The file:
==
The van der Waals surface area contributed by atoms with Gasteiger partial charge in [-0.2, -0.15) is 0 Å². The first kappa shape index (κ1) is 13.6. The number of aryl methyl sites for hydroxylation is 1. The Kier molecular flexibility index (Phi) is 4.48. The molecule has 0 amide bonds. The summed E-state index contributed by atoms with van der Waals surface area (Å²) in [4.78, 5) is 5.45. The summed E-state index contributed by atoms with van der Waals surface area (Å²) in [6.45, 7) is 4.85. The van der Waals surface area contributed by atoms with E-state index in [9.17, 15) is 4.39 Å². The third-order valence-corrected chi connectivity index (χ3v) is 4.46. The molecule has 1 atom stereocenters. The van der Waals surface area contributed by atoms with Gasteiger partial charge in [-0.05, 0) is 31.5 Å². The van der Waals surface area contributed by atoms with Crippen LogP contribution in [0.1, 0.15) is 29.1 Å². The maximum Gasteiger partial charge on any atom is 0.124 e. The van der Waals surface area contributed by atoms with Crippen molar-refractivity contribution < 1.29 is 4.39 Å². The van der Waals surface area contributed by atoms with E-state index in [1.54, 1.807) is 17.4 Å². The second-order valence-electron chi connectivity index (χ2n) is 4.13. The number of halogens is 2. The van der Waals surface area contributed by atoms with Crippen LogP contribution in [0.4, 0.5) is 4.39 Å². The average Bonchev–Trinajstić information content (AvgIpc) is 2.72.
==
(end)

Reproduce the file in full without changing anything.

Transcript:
The van der Waals surface area contributed by atoms with Gasteiger partial charge in [-0.2, -0.15) is 0 Å². The first kappa shape index (κ1) is 13.6. The number of aryl methyl sites for hydroxylation is 1. The Kier molecular flexibility index (Phi) is 4.48. The molecule has 0 amide bonds. The summed E-state index contributed by atoms with van der Waals surface area (Å²) in [4.78, 5) is 5.45. The summed E-state index contributed by atoms with van der Waals surface area (Å²) in [6.45, 7) is 4.85. The van der Waals surface area contributed by atoms with E-state index in [9.17, 15) is 4.39 Å². The third-order valence-corrected chi connectivity index (χ3v) is 4.46. The molecule has 1 atom stereocenters. The van der Waals surface area contributed by atoms with Gasteiger partial charge in [-0.05, 0) is 31.5 Å². The van der Waals surface area contributed by atoms with Crippen LogP contribution in [0.1, 0.15) is 29.1 Å². The maximum Gasteiger partial charge on any atom is 0.124 e. The van der Waals surface area contributed by atoms with Crippen molar-refractivity contribution < 1.29 is 4.39 Å². The van der Waals surface area contributed by atoms with E-state index in [1.54, 1.807) is 17.4 Å². The second-order valence-electron chi connectivity index (χ2n) is 4.13. The number of halogens is 2. The van der Waals surface area contributed by atoms with Crippen LogP contribution in [0.4, 0.5) is 4.39 Å². The average Bonchev–Trinajstić information content (AvgIpc) is 2.72.